Need modifying to, say, lion-chested,
A title Goddess of wry-necks and wrens
To Great Reticulator of the fens,
But in an hour your poem qualifies
For a State pension or His annual prize,
And you will die in bed (which He will not:
That public nuisance will be hanged or shot).
Though honest Iagos, true to form, will write
Shame! in your margins, Toady! Hypocrite!
True hearts, clear heads will hear the note of glory
And put inverted commas round the story,
Thinking —Old Sly-boots! We shall never know
Her name or nature. Well, it’s better so.


For given Man, by birth, by education,
Imago Dei who forgot his station,
The self-made creature who himself unmakes,
The only creature ever made who fakes,
With no more nature in his loving smile
Than in his theories of a natural style,
What but tall tales, the luck of verbal playing,
Can trick his lying nature into saying
That love, or truth in any serious sense,
Like orthodoxy, is a reticence?

xxxxx

Last edited by Allen Tice; 06-18-2019 at 05:57 PM. Reason: added apology for "as usual" -- that's not me!
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  #9  
Unread 06-23-2019, 08:47 AM
Jake Sheff Jake Sheff is offline
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Allen,

The opening couplet feels prolix -- "here" is unnecessary... I'd suggest swapping "in" for "and" to start L2. L3 is poetic -- "the planet's best encounter" -- nice bit of hyperbole.
Swapping caffeine for coffee isn't effective, IMO. The lofty language should probably be interspersed with Germanic or monosyllabic words, my goodness. L5 to L7 is too high-sounding, too Latinate. Roethke's "Dolor" always comes to mind as a good example of how to blend the two.

I think S2 is stronger. I don't quite understand "coffee fountains as mountains," I mean the sense, whether poetic (figurative) or literal. I like the self-degradation; reminds me of all good male poets i.e. Larkin, Muldoon...kind of baseness "devour / waffles drowned..." Prolixity invades again -- if N is groaning about earliness, "of the hour" is unnecessary. I think "spill a tip" is inventive. I think there is missed opportunity for symbolism in the final line, where you could expand it a bit and not leave so much for the reader to read into it... It suggests a have your cake and eat it too possibility. The bitter SWEET ness of lost love or infatuation. It's a heavy and resonant final line, but I think leaves too much legwork for the reader.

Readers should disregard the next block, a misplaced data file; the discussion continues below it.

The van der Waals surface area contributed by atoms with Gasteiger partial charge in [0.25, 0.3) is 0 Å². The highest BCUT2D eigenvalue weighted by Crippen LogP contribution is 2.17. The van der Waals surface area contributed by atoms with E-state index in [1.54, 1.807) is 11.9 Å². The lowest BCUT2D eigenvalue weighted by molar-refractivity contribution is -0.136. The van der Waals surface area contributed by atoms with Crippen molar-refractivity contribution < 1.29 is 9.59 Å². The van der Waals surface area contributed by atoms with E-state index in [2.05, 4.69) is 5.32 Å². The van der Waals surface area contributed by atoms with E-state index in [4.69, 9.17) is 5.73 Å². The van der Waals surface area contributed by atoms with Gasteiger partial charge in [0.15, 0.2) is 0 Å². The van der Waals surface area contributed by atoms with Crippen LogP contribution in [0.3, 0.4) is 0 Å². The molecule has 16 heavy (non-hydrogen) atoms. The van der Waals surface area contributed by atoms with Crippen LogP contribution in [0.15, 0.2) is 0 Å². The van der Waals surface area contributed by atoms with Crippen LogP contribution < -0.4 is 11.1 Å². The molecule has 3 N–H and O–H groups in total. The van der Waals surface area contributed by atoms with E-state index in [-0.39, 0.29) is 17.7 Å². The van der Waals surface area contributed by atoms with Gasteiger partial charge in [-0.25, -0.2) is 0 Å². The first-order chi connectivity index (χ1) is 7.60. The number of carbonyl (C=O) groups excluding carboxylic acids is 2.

Cheers,
Jake
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  #10  
Unread 06-23-2019, 12:04 PM
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Allen Tice Allen Tice is offline
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Hello, Jake. Several of your suggestions are well observed. For example, in L1, I am trying "and" rather than "in", and in L4 have made "caffeine" into "coffee". However, although "here" in L1 could be dispensed with (even rhythmically I think), it adds an intimacy of (fictive) location and satisfies the chiastic loose rhyme pattern. (I tried "near" and might go with that, but only after working on L2. Might do, if needed.)

I need a better garment to swap in for "cardigan"!! Thoughts, any person?

I have not yet been in Wisconsin, much less Madison, so the "lost love" (as it would seem) would have to be located elsewhere. Station luncheonettes and diners abound: this could be in Osceola County, Indiana; Washington state's Seattle; somewhere nice in Manhattan, etc. I admit that L14 was on the heavy side, and something I'd reflected about very early on, so maybe "showcase" lightens that up. Diners and even luncheonettes often have a prominent display case full of cakes and pies to tempt their guests.

I'm unaware of any self-degradation. Show me how or where, and I will fix that! Since "coffee" was moved to L4, something had to be done about L9. "Soda Fountains" respelled as Mountains would work, but I'm trying "Potation" just for deep kicks. Bubbly soda doesn't have enough viscosity. I don't yet know Roethke's "Dolor", and agree that the poem's a bit abstract in LL5-7. Will study that area in the next day or two. As to "hour" in L12, there's my chiastic rhyme scheme, and it makes sense to me.

Thanks, you've given me good suggestions and food for thought.
Kind regards.

PS: Looked at "Dolor", which reminds me heavily of T. S. Eliot's "I have known them all" etc. Ennui, not "On Wisconsin", the football anthem.

Last edited by Allen Tice; 06-23-2019 at 07:08 PM.